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Rediff.com  » Getahead » Should young children learn how to code?

Should young children learn how to code?

By Geetanjali Krishna
November 05, 2020 14:24 IST
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Parents should enroll their children in coding classes only as a leisure time activity, that too with strict curbs on screen time.
Geetanjali Krishna finds out more.

IMAGE: Online coding classes have become popular during the lockdown. Photograph: Ashish Narsale/Rediff.com
 
  • Hiranya Rajni, seven, has created a sign language app that allows people to communicate with hearing impaired individuals using the American Sign Language.
  • Priti Verma, 43, avers that coding classes helped her son, who struggles with learning and has attention span issues, by teaching him an alternative, more logical form of expression as well as providing a socially enabling space online.
  • The Massachusetts Institute of Technology states that children should be taught to code early, just like writing and arithmetic.

Ever since the new National Education Policy, announced in July 2020, incorporated coding as a subject for students from Class 6 onwards, private coding class providers have been flooded with applications.

Bengaluru-based edtech start-up Vedantu launched Vedantu Superkids in May to equip early learners between three and 12 years with coding skills and claims it now has 25 million users. It has raised $100 million in funding.

In July, Mumbai-based Toppr launched Toppr Codr to make students between six and 18 ready for the challenges of a 21st-century workforce.

Byju's, which acquired WhiteHat Jr for $300 million in August, has already pumped a further Rs 136 crore into the edtech disrupter.

"Since we began 18 months ago, our annual revenues have grown to $250 million today," says Karan Bajaj, founder and CEO, WhiteHat Jr. "The fact that we've grown 100 per cent month on month during the pandemic shows the magnitude of the demand for coding in India."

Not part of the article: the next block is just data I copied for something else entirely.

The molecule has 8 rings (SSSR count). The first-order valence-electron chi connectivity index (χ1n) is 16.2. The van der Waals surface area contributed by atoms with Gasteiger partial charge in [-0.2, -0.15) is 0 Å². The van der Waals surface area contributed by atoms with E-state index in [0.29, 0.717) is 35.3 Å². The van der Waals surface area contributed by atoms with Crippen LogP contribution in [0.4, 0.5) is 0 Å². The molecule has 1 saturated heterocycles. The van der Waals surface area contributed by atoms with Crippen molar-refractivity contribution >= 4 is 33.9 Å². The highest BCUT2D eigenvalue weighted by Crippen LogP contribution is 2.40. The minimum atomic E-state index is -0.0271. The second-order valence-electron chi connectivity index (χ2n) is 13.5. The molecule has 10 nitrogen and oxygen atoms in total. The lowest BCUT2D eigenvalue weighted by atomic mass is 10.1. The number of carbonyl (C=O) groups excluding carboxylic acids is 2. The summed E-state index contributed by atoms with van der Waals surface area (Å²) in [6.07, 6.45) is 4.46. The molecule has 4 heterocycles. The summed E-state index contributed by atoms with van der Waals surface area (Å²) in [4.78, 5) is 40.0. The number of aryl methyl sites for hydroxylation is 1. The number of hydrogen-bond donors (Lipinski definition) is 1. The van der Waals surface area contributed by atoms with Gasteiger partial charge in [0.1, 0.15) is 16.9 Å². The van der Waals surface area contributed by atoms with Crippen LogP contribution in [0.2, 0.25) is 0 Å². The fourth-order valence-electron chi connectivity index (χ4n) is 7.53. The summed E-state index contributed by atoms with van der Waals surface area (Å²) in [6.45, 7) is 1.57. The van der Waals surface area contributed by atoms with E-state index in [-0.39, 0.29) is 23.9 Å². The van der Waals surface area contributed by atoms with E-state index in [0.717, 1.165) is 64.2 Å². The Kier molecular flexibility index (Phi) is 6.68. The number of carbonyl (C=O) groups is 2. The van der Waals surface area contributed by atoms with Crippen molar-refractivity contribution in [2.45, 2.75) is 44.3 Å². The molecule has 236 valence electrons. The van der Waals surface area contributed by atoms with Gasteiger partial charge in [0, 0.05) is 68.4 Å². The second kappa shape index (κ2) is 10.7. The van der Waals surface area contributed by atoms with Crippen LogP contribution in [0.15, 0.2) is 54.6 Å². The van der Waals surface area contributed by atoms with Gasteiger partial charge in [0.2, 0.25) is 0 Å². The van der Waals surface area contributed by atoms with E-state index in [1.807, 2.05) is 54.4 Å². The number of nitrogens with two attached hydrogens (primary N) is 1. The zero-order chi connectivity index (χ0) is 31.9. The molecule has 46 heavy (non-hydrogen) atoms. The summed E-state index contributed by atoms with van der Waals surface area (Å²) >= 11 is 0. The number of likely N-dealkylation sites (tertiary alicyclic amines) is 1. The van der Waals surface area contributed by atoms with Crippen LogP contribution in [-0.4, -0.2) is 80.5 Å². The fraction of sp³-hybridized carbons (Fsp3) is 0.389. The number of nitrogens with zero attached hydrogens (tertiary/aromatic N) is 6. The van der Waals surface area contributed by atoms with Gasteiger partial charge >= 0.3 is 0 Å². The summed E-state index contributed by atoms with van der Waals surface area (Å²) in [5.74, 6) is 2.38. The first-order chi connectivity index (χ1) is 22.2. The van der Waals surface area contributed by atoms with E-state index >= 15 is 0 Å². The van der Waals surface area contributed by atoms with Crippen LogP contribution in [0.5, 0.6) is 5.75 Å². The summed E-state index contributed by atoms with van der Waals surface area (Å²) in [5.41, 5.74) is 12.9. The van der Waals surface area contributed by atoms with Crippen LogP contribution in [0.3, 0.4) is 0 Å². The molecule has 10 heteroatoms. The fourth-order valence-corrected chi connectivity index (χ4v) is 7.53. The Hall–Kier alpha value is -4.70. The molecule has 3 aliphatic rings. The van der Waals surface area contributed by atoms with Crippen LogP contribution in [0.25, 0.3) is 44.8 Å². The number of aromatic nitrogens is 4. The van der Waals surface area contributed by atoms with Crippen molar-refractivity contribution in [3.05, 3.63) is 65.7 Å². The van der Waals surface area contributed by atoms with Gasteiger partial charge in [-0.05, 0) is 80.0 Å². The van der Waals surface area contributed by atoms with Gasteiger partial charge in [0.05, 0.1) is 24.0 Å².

Coding fever isn't limited to India. It is trending in Israel, China, US and elsewhere.

MIT's Media Lab has developed Scratch, a free block-based visual programming language, to help children learn code.

As of September, it has been used by over 58 million users and has registered almost 36 million monthly website visits.

Parents offer some explanations for this growing trend.

"We've noticed coding simple games has helped our nine year old to gradually identify and interpret visual information and strategise his next logical move, not unlike chess," says Goa-based techie Simran Krishna, whose son has been learning coding with WhiteHat Jr since April 2019.

"These classes have enabled him to understand the basic framework of simple algorithms and given him the ability to build on his ideas -- from simple games to interactive birthday cards -- from scratch."

Delhi-based Priti Verma notes that classes at Coding Zen have given her 15 year old the confidence his school couldn't provide.

"Parents like me have been looking for non-scholastic ways to help our children learn better and stay relevant -- coding classes really fit the bill," she says.

At the same time, there's a huge outcry on social media against private coding classes in India.

Exaggerated claims made in some of their advertising campaigns are largely to blame.

WhiteHat Jr's now infamous advertisement about investors falling over themselves to invest in little Chintu's app is among the ones that came in for much criticism.

Gurugram-based Camp K12 avers that children who code show an 83 per cent improvement in maths and logical reasoning. It does not mention how it has arrived at this figure.

Delhi-based Coding Zen quotes Barack Obama, Bill Gates and Mark Zuckerberg on their home page, all agreeing on the benefits of learning coding.

None of them, however, has mentioned what age coding classes are most appropriate for.

More insidiously, some of the ads pander to parents' basest fears.

"During the pandemic, when job security has been at its lowest ebb, some private coding class providers seem have played on this anxiety," observes K Ganesh, serial entrepreneur and promoter of education, healthcare and other start-ups.

"Yet there's little evidence that coding classes do as they promise."

Some child psychologists fear that at age seven, children aren't developmentally ready to learn coding.

Dipannita Burman, educational consultant who has spent years as the special educator at Shri Ram School in Delhi, says increased screen time could lead to lowered attention spans.

"Once the pandemic is behind us and children return to schools," she says, "I fear that many will have trouble adjusting to conventional classrooms."

Parents who have bucked the coding class trend report feeling quite pressured.

Burman advocates that parents enroll their children into coding classes only as a leisure-time activity, that too with strict curbs on screen time.

Feature Presentation: Ashish Narsale/Rediff.com

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Geetanjali Krishna
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